Ernst Barlach:
Sculpture "The Stroller" (1912), bronze reduction
Ernst Barlach:
Sculpture "The Stroller" (1912), bronze reduction

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ars mundi Exclusive Edition | limited, 980 copies | numbered | signature | foundry hallmark | certificate | bronze | chased | patinated | reduction | size 28 x 13.5 x 9.5 cm (h/w/d) | weight 4.8 kg

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Sculpture "The Stroller" (1912), bronze reduction
Ernst Barlach: Sculpture "The Stroller" (1912), bronze re...


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Sculpture "The Stroller" (1912), bronze reduction

"It was a compatriot who boarded the train between Güstrow and Rostock. He sat opposite me with his mighty body so motionless that our knees touched, and there was no possibility to sketch. There was nothing left for me to do but to keep him in focus until I finally knew him by heart." This is how Ernst Barlach describes his encounter with the fellow traveller who would later inspire his sculpture.

A mature man trudges against the wind with his hands clasped behind his back. The sculpture is reminiscent of Goethe's Privy Councillor. One could also think of the great Ludwig van Beethoven making his way through the old streets of Vienna in an overcoat. Both faced the wind and many a storm with courage and a spirit of dissent throughout their lives.

Barlach, just like Goethe, just like Beethoven, was a passionate hiker and walker. Only in exceptional cases is continuing life's journey considered a stroll. With eyes searching in the distance and whistling a defiant tune, Barlach's walker offers his defiance to everything. His walker shows some backbone. He does not go astray. He stands up to the wind. Great forcefulness emanates from him. It conveys impressive insight, strength and power. Free from the ideas of generations, from the spirit of the times and fashions, Barlach's stroller goes his way unflinchingly in originality and strength. (Dr Friedhelm Häring - former museum director and curator)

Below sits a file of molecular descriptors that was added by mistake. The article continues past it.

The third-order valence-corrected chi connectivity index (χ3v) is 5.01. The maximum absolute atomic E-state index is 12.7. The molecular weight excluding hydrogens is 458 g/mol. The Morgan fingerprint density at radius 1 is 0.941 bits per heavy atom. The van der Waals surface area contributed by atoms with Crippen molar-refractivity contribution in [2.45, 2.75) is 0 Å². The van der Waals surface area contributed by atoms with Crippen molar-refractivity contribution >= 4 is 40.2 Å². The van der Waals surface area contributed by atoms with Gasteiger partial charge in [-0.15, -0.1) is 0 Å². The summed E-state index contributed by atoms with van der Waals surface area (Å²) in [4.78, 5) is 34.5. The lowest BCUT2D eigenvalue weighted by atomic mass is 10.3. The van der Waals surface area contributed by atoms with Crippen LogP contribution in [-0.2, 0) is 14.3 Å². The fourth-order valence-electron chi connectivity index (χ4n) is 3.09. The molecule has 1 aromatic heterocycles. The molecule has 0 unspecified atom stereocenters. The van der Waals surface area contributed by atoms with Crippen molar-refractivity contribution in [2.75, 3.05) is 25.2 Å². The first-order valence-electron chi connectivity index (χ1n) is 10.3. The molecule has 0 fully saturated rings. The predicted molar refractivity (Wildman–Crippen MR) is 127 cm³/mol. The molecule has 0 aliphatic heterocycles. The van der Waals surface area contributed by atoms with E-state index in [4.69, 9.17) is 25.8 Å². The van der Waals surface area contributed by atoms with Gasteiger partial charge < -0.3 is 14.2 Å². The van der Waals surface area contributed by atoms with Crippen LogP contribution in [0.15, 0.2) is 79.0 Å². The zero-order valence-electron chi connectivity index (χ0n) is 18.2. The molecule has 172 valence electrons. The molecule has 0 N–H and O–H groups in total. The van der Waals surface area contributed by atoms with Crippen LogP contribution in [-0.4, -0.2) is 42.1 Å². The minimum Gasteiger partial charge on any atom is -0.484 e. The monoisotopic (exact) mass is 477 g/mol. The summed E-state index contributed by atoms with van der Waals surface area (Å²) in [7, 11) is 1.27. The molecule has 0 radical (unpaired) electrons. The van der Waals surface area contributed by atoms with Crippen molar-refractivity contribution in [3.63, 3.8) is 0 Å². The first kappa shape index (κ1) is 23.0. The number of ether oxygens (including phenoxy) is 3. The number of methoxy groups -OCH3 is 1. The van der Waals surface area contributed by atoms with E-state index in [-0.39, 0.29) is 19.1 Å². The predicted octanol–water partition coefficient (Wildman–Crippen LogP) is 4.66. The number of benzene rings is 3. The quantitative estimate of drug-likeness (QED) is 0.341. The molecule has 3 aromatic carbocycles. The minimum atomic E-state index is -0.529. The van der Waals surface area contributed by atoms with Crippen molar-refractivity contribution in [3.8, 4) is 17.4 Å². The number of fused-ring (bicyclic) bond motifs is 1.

Fine bronze sculpture, cast by hand using the Lost-Wax-Process, chiselled and patinated. Directly moulded from the original and reduced in size (reduction). Limited edition of 980 copies, individually numbered and with the signature "E. Barlach" taken from the original as well as the foundry hallmark. ars mundi Exclusive Edition. With numbered certificate of authenticity and limitation. Size 28 x 13,5 x 9,5 cm (h/w/d). Weight 4,8 kg.

Portrait of the artist Ernst Barlach

About Ernst Barlach

1870-1938, sculptor, writer and draughtsman

Ernst Barlach was born on January 2, 1870, in Wedel, Germany, and died on October 24, 1938, in Rostock, Germany. He holds an outstandingly special position within German Expressionism. As a graphic artist, draughtsman, writer and, in particular, a sculptor, Barlach created milestones in art history. Barlach's sculptural works of art have a special effect because they seek extreme experience of limits and their representation. They are works of multi-layered meaning with which he foregrounded the essence of the human being and that what stands above the self and the world.

Barlach's intention is rooted in the depths, the inner self. Shaped by war and challenging living conditions, he experiences both suffering and happiness. The human being is always the focus of his work: Ecce homo.

"I desire nothing more than to be a good and true artist as best I can. I believe that what cannot be expressed through the work can pass into the possession of another through forms. My pleasure and creative impulse continually revolve around the problems of the meaning of life and the other great mountains in the spiritual realm." (Ernst Barlach)

Ernst Barlach became an honorary member of the Academy of Fine Arts, Munich, in 1925. In 1933, he was appointed Knight of the Peace Class of the Order "Pour le mérite". In 1937, the National Socialists removed his works from public collections and spaces for being "degenerate art". Ernst Barlach died in Rostock on October 24, 1938.

Today, Ernst Barlach's works are an integral part of leading museums and collections and - if available - fetch record amounts at auction.

"The Singing Man" became Ernst Barlach's best-known sculpture, an icon of Modernism. It adorns illustrated books and posters worldwide, and the original edition is a permanent part of the collections of the world's major museums, including the Museum of Modern Art (MoMA) in New York.